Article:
- createdb [connection-option...] [option...] [dbname] [description]
- The following description applies both to Postgres-XC and PostgreSQL if not described explicitly.
createdb creates a new Postgres-XC database.
Normally, the database user who executes this command becomes the owner of the new database. However, a different owner can be specified via the -O option, if the executing user has appropriate privileges.
createdb is a wrapper around the SQL command CREATE DATABASE (CREATE_DATABASE(7)). There is no effective difference between creating databases via this utility and via other methods for accessing the server.
createdb accepts the following command-line arguments:
- Specifies the name of the database to be created. The name must be unique among all Postgres-XC databases in this cluster. The default is to create a database with the same name as the current system user.
- Specifies a comment to be associated with the newly created database.
-D tablespace, --tablespace=tablespace
- Specifies the default tablespace for the database.
- Echo the commands that createdb generates and sends to the server.
-E encoding, --encoding=encoding
- Specifies the character encoding scheme to be used in this database. The character sets supported by the Postgres-XC servers are described in Section 21.3.1, "Supported Character Sets", in the documentation.
-l locale, --locale=locale
- Specifies the locale to be used in this database. This is equivalent to specifying both --lc-collate and --lc-ctype.
- Specifies the LC_COLLATE setting to be used in this database.
- Specifies the LC_CTYPE setting to be used in this database.
-O owner, --owner=owner
- Specifies the database user who will own the new database.
-T template, --template=template
- Specifies the template database from which to build this database.
- Print the createdb version and exit.
- Show help about createdb command line arguments, and exit.
The options -D, -l, -E, -O, and -T correspond to options of the underlying SQL command CREATE DATABASE (CREATE_DATABASE(7)); see there for more information about them.
createdb also accepts the following command-line arguments for connection parameters:
-h host, --host=host
- Specifies the host name of the machine on which the server is running. If the value begins with a slash, it is used as the directory for the Unix domain socket.
-p port, --port=port
- Specifies the TCP port or the local Unix domain socket file extension on which the server is listening for connections.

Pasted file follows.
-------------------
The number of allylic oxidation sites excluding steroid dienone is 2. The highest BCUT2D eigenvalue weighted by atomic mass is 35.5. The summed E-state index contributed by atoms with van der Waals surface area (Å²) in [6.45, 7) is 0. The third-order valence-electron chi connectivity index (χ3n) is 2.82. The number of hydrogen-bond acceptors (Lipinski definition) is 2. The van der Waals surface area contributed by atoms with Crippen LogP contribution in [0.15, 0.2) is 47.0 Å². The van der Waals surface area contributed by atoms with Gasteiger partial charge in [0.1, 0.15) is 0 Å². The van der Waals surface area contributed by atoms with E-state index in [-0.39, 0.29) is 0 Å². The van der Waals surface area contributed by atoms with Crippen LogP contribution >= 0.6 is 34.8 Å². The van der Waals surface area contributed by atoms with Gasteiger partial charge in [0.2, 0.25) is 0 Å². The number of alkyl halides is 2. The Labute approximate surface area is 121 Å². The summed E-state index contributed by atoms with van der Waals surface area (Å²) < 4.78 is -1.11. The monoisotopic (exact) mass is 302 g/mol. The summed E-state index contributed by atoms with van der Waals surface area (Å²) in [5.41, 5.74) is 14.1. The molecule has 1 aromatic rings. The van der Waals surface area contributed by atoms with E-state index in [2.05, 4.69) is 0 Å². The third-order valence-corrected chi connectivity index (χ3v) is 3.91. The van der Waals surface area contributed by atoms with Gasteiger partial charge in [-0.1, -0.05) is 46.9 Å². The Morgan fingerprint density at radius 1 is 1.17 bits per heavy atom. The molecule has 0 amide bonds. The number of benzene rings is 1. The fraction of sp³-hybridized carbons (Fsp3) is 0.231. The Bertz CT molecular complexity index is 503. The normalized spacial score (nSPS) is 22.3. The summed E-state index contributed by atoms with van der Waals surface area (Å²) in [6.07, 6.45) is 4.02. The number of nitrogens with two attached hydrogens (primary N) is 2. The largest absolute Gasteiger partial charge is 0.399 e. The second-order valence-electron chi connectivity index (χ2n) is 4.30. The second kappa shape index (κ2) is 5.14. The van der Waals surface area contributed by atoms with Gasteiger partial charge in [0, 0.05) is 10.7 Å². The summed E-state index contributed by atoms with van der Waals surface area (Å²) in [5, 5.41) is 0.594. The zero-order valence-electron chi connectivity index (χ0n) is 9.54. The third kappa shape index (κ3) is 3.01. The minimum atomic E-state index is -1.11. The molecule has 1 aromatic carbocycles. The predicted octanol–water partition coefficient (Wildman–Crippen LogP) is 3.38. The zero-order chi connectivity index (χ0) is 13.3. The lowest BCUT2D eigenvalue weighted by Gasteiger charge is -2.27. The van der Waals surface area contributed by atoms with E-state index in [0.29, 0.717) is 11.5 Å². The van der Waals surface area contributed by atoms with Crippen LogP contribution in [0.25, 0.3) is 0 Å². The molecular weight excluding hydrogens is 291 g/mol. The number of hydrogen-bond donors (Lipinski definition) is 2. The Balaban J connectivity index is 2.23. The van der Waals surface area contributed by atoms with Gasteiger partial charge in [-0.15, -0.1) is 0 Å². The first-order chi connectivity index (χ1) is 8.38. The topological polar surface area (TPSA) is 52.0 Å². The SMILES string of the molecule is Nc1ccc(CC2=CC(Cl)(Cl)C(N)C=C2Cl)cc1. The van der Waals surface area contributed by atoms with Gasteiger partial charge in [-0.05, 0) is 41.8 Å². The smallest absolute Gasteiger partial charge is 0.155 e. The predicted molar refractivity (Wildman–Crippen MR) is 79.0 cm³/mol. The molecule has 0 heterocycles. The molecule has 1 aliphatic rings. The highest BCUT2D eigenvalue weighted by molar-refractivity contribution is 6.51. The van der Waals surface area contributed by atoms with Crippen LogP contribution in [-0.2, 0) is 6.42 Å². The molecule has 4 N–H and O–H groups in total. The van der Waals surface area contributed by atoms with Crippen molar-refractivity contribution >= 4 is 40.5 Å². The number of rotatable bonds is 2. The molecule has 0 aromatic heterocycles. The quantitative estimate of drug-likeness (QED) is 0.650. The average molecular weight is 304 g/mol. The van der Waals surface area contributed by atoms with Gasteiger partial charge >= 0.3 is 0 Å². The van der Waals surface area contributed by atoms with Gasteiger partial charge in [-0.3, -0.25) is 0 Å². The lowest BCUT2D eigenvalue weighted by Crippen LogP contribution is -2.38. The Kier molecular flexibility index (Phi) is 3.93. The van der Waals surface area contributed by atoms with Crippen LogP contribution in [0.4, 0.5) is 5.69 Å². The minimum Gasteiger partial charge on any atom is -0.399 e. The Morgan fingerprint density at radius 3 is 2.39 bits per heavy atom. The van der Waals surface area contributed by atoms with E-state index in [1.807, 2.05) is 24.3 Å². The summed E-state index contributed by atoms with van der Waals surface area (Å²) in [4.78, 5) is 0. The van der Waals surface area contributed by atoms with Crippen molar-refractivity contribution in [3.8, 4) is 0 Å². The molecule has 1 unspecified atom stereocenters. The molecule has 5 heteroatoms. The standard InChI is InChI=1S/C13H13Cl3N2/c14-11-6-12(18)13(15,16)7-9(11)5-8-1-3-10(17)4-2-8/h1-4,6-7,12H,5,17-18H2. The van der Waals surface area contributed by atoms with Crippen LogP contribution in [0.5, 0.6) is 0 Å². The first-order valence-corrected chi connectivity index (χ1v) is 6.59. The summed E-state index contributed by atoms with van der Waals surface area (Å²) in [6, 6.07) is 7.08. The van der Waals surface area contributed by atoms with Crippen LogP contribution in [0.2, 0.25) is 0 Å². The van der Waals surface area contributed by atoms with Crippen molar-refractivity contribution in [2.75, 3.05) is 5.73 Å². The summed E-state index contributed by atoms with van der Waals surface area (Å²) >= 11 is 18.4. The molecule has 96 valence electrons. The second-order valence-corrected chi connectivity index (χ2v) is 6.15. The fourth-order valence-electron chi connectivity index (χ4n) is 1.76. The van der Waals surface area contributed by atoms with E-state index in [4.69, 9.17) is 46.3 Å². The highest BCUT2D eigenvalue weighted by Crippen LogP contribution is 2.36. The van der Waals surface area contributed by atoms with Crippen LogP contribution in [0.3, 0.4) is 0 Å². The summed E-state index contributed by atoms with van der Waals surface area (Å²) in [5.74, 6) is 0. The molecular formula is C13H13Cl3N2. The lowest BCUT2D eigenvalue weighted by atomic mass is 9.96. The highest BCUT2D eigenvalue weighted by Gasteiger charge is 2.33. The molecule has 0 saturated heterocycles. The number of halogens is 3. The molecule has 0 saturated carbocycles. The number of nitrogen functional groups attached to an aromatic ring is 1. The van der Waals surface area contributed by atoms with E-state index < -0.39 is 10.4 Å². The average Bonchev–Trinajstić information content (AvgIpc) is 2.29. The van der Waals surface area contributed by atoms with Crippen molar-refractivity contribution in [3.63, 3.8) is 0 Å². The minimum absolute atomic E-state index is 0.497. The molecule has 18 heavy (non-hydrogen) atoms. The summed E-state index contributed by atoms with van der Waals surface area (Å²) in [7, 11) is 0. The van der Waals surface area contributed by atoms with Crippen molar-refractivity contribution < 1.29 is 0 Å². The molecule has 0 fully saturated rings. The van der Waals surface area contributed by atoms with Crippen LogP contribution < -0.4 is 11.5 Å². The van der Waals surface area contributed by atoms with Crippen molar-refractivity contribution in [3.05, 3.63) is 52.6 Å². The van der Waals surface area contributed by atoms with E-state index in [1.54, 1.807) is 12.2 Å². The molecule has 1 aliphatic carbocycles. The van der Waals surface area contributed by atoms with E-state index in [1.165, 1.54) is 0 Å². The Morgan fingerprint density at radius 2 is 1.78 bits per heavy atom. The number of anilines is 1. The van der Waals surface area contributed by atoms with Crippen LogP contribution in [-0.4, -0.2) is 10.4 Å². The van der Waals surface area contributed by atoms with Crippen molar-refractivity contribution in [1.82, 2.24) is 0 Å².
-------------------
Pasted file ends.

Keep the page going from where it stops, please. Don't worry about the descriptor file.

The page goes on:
-U username, --username=username
- User name to connect as.
- Never issue a password prompt. If the server requires password authentication and a password is not available by other means such as a .pgpass file, the connection attempt will fail. This option can be useful in batch jobs and scripts where no user is present to enter a password.
to prompt for a password before connecting to a database.
This option is never essential, since createdb will automatically prompt for a password if the server demands password authentication. However, createdb will waste a connection attempt finding out that the server wants a password. In some cases it is worth typing -W to avoid the extra connection attempt.
- If set, the name of the database to create, unless overridden on the command line.
PGHOST, PGPORT, PGUSER
- Default connection parameters. PGUSER also determines the name of the database to create, if it is not specified on the command line or by PGDATABASE.
This utility, like most other Postgres-XC utilities, also uses the environment variables supported by libpq (see Section 32.14, "Environment Variables", in the documentation).
In case of difficulty, see CREATE DATABASE (CREATE_DATABASE(7)) and psql(1) for discussions of potential problems and error messages. The database server must be running at the targeted host. Also, any default connection settings and environment variables used by the libpq front-end library will apply.
To create the database demo using the default database server:
$ createdb demo
To create the database demo using the server on host eden, port 5000, using the LATIN1 encoding scheme with a look at the underlying command:
$ createdb -p 5000 -h eden -E LATIN1 -e demo CREATE DATABASE demo ENCODING 'LATIN1';